By Lisandra Paraguassu and Jamie McGeever
BRASILIA (Reuters) – Brazil’s top court waded into the controversy surrounding official reporting of coronavirus death and infection rates, as a Supreme Court justice ruled the Health Ministry must revert to releasing the full set of data it had previously made available.
Over the weekend, the Health Ministry abruptly removed troves of detailed coronavirus data and said it would no longer publish cumulative totals, causing outrage across the political spectrum. Last week, it pushed back the release of the numbers late into the evening and past Brazil’s main news program.
In a statement on the Supreme Court website early on Tuesday, Justice Alexandre de Moraes said the ministry must “fully re-establish the daily dissemination of epidemiological data on the COVID-19 pandemic, including on the agency’s website, under the terms presented until last Thursday.”
Interim Health Minister Eduardo Pazuello, speaking at a cabinet meeting broadcast on local TV, said there had never been any intention to revise the number of casualties, nor any suggestion from within the government that the figures have been over-reported.
He said registering fatalities from COVID-19, the disease caused by the new coronavirus, by the date of death rather than the day of registration better reflected the epidemic’s “true curve.”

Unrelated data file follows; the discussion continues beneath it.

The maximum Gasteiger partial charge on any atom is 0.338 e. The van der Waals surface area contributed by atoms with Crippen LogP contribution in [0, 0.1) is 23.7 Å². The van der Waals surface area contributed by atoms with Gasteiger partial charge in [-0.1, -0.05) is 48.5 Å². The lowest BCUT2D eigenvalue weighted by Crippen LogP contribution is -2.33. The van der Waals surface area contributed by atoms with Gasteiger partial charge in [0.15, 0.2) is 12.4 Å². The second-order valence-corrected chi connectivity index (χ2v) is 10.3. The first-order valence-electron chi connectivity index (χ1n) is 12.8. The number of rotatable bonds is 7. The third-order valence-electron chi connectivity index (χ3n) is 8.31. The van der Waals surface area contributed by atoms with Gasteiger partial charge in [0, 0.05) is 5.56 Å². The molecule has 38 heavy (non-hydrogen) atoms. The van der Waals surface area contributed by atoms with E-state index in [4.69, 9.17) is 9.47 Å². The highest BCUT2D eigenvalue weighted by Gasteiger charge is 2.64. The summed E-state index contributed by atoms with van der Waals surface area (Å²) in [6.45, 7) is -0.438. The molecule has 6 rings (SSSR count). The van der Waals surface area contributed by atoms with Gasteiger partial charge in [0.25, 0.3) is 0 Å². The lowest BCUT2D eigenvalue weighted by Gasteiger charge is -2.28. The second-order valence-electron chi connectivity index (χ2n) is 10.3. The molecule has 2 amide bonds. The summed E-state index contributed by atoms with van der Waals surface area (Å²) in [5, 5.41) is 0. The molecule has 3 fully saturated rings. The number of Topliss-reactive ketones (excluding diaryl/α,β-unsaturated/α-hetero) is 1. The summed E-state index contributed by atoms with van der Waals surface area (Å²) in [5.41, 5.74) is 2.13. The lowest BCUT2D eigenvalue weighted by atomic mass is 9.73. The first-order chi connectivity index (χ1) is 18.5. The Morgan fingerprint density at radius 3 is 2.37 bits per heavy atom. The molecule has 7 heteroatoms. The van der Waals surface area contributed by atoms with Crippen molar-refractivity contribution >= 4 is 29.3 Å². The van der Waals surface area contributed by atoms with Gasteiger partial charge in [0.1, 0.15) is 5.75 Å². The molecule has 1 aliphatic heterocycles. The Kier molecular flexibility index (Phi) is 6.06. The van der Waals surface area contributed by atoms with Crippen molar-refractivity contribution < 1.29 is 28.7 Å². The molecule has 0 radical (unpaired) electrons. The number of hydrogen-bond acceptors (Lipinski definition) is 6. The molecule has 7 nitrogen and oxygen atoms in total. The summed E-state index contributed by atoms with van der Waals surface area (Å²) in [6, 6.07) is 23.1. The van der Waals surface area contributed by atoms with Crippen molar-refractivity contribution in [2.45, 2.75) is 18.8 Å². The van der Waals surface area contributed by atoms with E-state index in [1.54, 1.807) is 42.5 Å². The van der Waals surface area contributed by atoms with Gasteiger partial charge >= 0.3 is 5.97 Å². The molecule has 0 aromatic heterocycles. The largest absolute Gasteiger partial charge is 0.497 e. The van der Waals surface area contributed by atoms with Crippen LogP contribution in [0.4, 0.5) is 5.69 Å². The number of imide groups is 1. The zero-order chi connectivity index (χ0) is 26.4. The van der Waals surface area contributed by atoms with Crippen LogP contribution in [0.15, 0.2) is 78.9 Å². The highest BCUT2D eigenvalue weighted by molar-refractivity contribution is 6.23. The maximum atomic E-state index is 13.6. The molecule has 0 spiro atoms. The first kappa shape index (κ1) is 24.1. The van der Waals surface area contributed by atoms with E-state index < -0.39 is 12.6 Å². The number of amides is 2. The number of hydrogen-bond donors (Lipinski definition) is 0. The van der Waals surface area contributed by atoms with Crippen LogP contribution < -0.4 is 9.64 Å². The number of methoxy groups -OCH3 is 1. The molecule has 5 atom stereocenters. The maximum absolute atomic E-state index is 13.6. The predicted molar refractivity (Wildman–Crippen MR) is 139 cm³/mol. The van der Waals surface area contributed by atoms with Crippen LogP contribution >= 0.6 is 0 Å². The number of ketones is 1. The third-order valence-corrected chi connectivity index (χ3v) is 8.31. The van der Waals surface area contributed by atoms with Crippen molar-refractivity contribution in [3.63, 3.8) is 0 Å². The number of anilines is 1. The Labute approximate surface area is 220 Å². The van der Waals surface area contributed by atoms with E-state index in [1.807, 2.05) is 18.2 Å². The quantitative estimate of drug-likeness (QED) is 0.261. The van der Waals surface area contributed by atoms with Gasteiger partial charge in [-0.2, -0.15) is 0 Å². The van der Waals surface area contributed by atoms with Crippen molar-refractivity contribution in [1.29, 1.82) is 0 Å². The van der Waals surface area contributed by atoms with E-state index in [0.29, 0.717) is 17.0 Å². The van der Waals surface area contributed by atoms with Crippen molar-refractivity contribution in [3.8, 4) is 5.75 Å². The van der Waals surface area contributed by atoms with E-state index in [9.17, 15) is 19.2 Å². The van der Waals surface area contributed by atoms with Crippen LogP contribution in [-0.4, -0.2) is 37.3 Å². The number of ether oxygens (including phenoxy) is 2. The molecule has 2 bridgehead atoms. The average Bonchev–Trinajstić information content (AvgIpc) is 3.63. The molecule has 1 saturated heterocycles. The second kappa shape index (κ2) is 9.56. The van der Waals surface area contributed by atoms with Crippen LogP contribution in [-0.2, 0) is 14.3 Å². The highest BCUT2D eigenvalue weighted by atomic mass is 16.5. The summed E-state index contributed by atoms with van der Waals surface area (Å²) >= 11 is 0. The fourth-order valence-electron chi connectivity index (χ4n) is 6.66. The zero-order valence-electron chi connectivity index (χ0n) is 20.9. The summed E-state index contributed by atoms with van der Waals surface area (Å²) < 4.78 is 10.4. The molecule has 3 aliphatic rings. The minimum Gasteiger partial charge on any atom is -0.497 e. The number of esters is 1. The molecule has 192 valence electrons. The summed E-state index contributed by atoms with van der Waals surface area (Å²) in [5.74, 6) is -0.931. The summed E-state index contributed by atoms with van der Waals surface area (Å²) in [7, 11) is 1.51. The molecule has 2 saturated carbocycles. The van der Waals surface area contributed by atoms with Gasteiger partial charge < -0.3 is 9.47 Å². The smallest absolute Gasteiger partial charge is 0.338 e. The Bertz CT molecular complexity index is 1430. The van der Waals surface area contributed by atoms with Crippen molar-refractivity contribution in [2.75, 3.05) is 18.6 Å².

On Monday, the ministry rowed back on its earlier position, saying it would release data earlier and include cumulative totals.
Health experts had feared that by no longer publishing accumulated totals and only releasing deaths that occurred in the past 24 hours, cases in which someone tested positive for the new coronavirus days after their date of death could disappear from public view. In Brazil, where testing has been haphazard, such cases are common.
For Justice Moraes, the government’s actions in recent days made it “impossible” to monitor the spread of the virus and to implement adequate and necessary control and prevention policies.
Brazil’s confirmed cases, at more than 700,000, are the second highest in the world behind only the United States, and the death toll is now over 37,000.
Also on Tuesday, President Jair Bolsonaro repeated his threat to pull Brazil out of the World Health Organization, which he claimed had acted irresponsibly as the pandemic unfolded and lost credibility.
(Reporting by Lisandra Paraguassu and Jamie McGeever; Editing by Steve Orlofsky and Bernadette Baum)